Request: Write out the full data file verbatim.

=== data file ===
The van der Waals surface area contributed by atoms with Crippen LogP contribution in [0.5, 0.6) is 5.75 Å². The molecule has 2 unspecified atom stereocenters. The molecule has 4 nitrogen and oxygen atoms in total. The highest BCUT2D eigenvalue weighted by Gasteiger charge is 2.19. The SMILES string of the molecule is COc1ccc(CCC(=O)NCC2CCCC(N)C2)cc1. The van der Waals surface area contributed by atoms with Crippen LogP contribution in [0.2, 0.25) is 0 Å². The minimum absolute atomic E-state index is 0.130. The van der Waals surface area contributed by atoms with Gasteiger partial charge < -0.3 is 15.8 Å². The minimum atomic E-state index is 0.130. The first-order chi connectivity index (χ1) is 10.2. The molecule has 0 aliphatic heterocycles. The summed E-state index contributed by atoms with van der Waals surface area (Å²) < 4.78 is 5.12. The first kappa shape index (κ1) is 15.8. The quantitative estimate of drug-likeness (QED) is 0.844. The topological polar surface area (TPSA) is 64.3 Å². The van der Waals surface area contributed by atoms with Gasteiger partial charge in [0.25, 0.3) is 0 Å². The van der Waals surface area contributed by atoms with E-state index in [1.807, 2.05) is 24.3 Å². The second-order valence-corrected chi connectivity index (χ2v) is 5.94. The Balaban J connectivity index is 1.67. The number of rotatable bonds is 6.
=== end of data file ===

The van der Waals surface area contributed by atoms with Crippen LogP contribution in [0.5, 0.6) is 5.75 Å². The molecule has 2 unspecified atom stereocenters. The molecule has 4 nitrogen and oxygen atoms in total. The highest BCUT2D eigenvalue weighted by Gasteiger charge is 2.19. The SMILES string of the molecule is COc1ccc(CCC(=O)NCC2CCCC(N)C2)cc1. The van der Waals surface area contributed by atoms with Crippen LogP contribution in [0.2, 0.25) is 0 Å². The minimum absolute atomic E-state index is 0.130. The van der Waals surface area contributed by atoms with Gasteiger partial charge < -0.3 is 15.8 Å². The minimum atomic E-state index is 0.130. The first-order chi connectivity index (χ1) is 10.2. The molecule has 0 aliphatic heterocycles. The summed E-state index contributed by atoms with van der Waals surface area (Å²) < 4.78 is 5.12. The first kappa shape index (κ1) is 15.8. The quantitative estimate of drug-likeness (QED) is 0.844. The topological polar surface area (TPSA) is 64.3 Å². The van der Waals surface area contributed by atoms with Gasteiger partial charge in [0.25, 0.3) is 0 Å². The van der Waals surface area contributed by atoms with E-state index in [1.807, 2.05) is 24.3 Å². The second-order valence-corrected chi connectivity index (χ2v) is 5.94. The Balaban J connectivity index is 1.67. The number of rotatable bonds is 6.